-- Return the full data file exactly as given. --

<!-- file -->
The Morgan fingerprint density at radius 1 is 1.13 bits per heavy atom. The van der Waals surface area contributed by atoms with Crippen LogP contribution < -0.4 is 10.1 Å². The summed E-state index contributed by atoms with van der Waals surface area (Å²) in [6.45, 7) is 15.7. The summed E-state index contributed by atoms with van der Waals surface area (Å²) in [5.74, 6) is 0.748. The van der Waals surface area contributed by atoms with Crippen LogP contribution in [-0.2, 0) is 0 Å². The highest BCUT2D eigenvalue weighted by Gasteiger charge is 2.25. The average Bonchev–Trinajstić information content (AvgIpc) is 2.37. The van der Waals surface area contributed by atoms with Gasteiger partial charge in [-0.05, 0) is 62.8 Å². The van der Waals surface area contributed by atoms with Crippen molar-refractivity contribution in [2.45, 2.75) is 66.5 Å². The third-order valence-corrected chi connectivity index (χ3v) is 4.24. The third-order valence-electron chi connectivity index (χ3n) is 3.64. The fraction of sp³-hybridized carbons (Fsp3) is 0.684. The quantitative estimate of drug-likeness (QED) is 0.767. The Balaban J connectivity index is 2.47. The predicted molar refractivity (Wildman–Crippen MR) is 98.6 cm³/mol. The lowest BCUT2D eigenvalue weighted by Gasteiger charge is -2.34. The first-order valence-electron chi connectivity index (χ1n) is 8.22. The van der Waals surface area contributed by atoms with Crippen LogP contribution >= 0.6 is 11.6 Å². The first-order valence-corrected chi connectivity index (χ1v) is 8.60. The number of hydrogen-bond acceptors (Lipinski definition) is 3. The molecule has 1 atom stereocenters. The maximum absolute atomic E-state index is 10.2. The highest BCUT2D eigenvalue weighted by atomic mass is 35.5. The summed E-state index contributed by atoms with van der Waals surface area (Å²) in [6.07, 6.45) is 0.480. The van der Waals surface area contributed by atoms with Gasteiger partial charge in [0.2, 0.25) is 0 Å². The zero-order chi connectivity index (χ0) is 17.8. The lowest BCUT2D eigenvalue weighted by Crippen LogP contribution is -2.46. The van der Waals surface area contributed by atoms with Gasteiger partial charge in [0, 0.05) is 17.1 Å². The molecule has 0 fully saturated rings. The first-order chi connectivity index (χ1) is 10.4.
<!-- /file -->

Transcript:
The Morgan fingerprint density at radius 1 is 1.13 bits per heavy atom. The van der Waals surface area contributed by atoms with Crippen LogP contribution < -0.4 is 10.1 Å². The summed E-state index contributed by atoms with van der Waals surface area (Å²) in [6.45, 7) is 15.7. The summed E-state index contributed by atoms with van der Waals surface area (Å²) in [5.74, 6) is 0.748. The van der Waals surface area contributed by atoms with Crippen LogP contribution in [-0.2, 0) is 0 Å². The highest BCUT2D eigenvalue weighted by Gasteiger charge is 2.25. The average Bonchev–Trinajstić information content (AvgIpc) is 2.37. The van der Waals surface area contributed by atoms with Gasteiger partial charge in [-0.05, 0) is 62.8 Å². The van der Waals surface area contributed by atoms with Crippen molar-refractivity contribution in [2.45, 2.75) is 66.5 Å². The third-order valence-corrected chi connectivity index (χ3v) is 4.24. The third-order valence-electron chi connectivity index (χ3n) is 3.64. The fraction of sp³-hybridized carbons (Fsp3) is 0.684. The quantitative estimate of drug-likeness (QED) is 0.767. The Balaban J connectivity index is 2.47. The predicted molar refractivity (Wildman–Crippen MR) is 98.6 cm³/mol. The lowest BCUT2D eigenvalue weighted by Gasteiger charge is -2.34. The first-order valence-electron chi connectivity index (χ1n) is 8.22. The van der Waals surface area contributed by atoms with Crippen LogP contribution >= 0.6 is 11.6 Å². The first-order valence-corrected chi connectivity index (χ1v) is 8.60. The number of hydrogen-bond acceptors (Lipinski definition) is 3. The molecule has 1 atom stereocenters. The maximum absolute atomic E-state index is 10.2. The highest BCUT2D eigenvalue weighted by atomic mass is 35.5. The summed E-state index contributed by atoms with van der Waals surface area (Å²) in [6.07, 6.45) is 0.480. The van der Waals surface area contributed by atoms with Gasteiger partial charge in [0.2, 0.25) is 0 Å². The zero-order chi connectivity index (χ0) is 17.8. The lowest BCUT2D eigenvalue weighted by Crippen LogP contribution is -2.46. The van der Waals surface area contributed by atoms with Gasteiger partial charge in [0, 0.05) is 17.1 Å². The molecule has 0 fully saturated rings. The first-order chi connectivity index (χ1) is 10.4.